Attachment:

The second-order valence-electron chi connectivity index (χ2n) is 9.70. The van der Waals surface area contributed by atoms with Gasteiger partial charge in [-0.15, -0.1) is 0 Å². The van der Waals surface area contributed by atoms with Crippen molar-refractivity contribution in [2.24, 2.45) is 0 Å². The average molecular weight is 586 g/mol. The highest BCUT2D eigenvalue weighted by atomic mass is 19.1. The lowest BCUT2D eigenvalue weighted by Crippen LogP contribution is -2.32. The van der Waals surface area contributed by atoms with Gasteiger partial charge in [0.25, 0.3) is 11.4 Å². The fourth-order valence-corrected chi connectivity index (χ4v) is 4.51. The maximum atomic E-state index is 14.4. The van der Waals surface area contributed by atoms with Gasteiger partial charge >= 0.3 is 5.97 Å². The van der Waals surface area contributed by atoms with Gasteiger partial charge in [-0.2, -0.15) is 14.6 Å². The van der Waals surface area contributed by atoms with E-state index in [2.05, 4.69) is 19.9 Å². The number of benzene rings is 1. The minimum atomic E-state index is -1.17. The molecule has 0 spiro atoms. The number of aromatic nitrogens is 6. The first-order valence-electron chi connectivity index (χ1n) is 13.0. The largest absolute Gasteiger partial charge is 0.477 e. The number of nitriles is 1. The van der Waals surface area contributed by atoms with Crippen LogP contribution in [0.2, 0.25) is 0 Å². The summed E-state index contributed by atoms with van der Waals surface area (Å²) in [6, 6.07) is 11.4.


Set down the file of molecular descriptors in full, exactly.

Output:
The second-order valence-electron chi connectivity index (χ2n) is 9.70. The van der Waals surface area contributed by atoms with Gasteiger partial charge in [-0.15, -0.1) is 0 Å². The van der Waals surface area contributed by atoms with Crippen molar-refractivity contribution in [2.24, 2.45) is 0 Å². The average molecular weight is 586 g/mol. The highest BCUT2D eigenvalue weighted by atomic mass is 19.1. The lowest BCUT2D eigenvalue weighted by Crippen LogP contribution is -2.32. The van der Waals surface area contributed by atoms with Gasteiger partial charge in [0.25, 0.3) is 11.4 Å². The fourth-order valence-corrected chi connectivity index (χ4v) is 4.51. The maximum atomic E-state index is 14.4. The van der Waals surface area contributed by atoms with Gasteiger partial charge >= 0.3 is 5.97 Å². The van der Waals surface area contributed by atoms with Gasteiger partial charge in [-0.2, -0.15) is 14.6 Å². The van der Waals surface area contributed by atoms with E-state index in [2.05, 4.69) is 19.9 Å². The number of benzene rings is 1. The minimum atomic E-state index is -1.17. The molecule has 0 spiro atoms. The number of aromatic nitrogens is 6. The first-order valence-electron chi connectivity index (χ1n) is 13.0. The largest absolute Gasteiger partial charge is 0.477 e. The number of nitriles is 1. The van der Waals surface area contributed by atoms with Crippen LogP contribution in [0.2, 0.25) is 0 Å². The summed E-state index contributed by atoms with van der Waals surface area (Å²) in [6, 6.07) is 11.4.